Damian could have a hearing problem, either physical or neurological. When Dr. Jay came back from talking to the speech pathologist, he gave us the name of a hearing specialist. You can’t just ask a kid this young to hold up his hand when he hears a given sound, so this specialist uses cartoons and such to measure a child’s hearing range. Sounds kind of fun.

And I made an appointment with that speech pathologist. We’re seeing her Tuesday. I don’t know if I look forward to that appointment or dread it. A diagnosis feels final somehow, it sets us on a path as yet unknown.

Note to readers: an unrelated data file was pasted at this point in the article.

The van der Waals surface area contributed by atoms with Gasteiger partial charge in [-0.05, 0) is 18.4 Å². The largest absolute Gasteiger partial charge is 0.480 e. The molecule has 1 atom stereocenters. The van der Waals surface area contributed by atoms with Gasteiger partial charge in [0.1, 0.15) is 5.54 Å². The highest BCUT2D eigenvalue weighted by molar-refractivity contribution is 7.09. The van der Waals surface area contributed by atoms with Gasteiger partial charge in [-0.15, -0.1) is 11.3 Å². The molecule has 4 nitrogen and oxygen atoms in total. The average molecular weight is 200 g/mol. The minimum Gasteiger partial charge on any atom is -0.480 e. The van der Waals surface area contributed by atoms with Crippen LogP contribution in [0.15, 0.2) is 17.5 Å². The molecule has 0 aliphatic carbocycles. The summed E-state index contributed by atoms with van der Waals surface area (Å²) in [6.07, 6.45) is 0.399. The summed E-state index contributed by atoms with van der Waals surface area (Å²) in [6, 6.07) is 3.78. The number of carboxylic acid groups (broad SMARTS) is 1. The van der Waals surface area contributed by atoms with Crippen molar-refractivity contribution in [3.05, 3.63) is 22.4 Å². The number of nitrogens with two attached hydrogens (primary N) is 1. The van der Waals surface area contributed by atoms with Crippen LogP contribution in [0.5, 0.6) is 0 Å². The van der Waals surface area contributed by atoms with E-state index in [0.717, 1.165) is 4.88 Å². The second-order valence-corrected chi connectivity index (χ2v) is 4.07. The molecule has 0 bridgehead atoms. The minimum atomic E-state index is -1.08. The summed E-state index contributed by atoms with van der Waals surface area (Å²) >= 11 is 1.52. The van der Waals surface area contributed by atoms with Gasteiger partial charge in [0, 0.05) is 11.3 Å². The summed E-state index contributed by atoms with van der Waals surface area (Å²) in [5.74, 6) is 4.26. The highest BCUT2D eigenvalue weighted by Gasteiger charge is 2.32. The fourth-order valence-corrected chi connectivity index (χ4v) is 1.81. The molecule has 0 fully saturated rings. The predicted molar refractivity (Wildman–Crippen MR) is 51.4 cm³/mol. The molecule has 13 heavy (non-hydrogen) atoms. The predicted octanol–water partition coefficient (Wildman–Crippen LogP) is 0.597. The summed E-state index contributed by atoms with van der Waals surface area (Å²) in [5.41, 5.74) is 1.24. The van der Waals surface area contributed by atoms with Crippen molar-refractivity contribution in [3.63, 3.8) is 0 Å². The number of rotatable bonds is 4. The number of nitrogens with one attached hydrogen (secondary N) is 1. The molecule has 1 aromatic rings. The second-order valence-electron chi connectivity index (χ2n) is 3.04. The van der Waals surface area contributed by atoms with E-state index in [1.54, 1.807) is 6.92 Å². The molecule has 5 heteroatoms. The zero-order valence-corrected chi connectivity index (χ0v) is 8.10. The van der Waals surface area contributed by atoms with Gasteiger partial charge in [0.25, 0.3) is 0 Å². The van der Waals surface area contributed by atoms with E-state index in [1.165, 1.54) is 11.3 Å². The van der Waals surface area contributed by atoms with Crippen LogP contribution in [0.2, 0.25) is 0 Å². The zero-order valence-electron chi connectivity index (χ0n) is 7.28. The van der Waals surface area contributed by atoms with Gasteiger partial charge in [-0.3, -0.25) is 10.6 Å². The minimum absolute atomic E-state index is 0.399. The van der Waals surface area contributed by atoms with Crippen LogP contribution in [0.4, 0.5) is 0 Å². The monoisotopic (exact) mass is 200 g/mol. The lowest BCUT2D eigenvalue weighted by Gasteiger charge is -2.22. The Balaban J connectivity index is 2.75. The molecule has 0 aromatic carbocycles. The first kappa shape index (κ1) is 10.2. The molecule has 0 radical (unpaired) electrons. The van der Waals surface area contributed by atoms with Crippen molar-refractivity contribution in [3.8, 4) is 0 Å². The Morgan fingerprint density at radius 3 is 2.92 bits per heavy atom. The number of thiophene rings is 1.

I’ve been walking around with a hole in my heart since Friday. It’s not that I imagine there’s something so dreadfully wrong with Damian, that he’ll grow up stunted and unable to have normal interactions, normal friendships and loves. Well, if you discount that soft whisper in the inner recesses of my brain that says "What if?" And says "Why him? Why my sweetie pie?" But mostly I know that this will help, this journey we’re embarking on. It will probably be fun for him, too, because speech therapy for little ones is designed to be fun. And if it coaxes him out of his shell step by sliding step, it’s a blessing above all blessings.